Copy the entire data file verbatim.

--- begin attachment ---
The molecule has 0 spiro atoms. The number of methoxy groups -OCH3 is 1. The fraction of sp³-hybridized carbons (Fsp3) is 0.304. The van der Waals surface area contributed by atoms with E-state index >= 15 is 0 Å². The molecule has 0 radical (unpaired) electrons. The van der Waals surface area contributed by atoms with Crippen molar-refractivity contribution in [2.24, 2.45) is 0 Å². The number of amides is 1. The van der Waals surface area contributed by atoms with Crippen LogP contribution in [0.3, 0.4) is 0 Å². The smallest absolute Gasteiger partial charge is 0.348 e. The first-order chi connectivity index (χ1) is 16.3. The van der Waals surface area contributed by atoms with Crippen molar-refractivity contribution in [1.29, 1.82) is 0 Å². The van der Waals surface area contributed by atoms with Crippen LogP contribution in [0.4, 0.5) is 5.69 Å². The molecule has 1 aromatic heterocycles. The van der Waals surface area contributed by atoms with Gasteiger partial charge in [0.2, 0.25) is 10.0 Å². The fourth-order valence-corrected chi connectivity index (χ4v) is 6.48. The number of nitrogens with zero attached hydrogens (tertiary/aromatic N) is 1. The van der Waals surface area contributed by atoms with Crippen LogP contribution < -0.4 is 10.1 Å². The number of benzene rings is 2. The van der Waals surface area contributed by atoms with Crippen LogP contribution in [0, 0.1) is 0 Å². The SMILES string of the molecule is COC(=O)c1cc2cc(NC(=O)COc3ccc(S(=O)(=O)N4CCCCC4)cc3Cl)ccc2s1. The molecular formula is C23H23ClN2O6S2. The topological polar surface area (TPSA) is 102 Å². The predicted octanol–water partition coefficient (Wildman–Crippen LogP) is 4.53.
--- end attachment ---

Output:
The molecule has 0 spiro atoms. The number of methoxy groups -OCH3 is 1. The fraction of sp³-hybridized carbons (Fsp3) is 0.304. The van der Waals surface area contributed by atoms with E-state index >= 15 is 0 Å². The molecule has 0 radical (unpaired) electrons. The van der Waals surface area contributed by atoms with Crippen molar-refractivity contribution in [2.24, 2.45) is 0 Å². The number of amides is 1. The van der Waals surface area contributed by atoms with Crippen LogP contribution in [0.3, 0.4) is 0 Å². The smallest absolute Gasteiger partial charge is 0.348 e. The first-order chi connectivity index (χ1) is 16.3. The van der Waals surface area contributed by atoms with Crippen molar-refractivity contribution in [1.29, 1.82) is 0 Å². The van der Waals surface area contributed by atoms with Crippen LogP contribution in [0.4, 0.5) is 5.69 Å². The molecule has 1 aromatic heterocycles. The van der Waals surface area contributed by atoms with Gasteiger partial charge in [0.2, 0.25) is 10.0 Å². The fourth-order valence-corrected chi connectivity index (χ4v) is 6.48. The number of nitrogens with zero attached hydrogens (tertiary/aromatic N) is 1. The van der Waals surface area contributed by atoms with Crippen LogP contribution < -0.4 is 10.1 Å². The number of benzene rings is 2. The van der Waals surface area contributed by atoms with Crippen LogP contribution in [0, 0.1) is 0 Å². The SMILES string of the molecule is COC(=O)c1cc2cc(NC(=O)COc3ccc(S(=O)(=O)N4CCCCC4)cc3Cl)ccc2s1. The molecular formula is C23H23ClN2O6S2. The topological polar surface area (TPSA) is 102 Å². The predicted octanol–water partition coefficient (Wildman–Crippen LogP) is 4.53.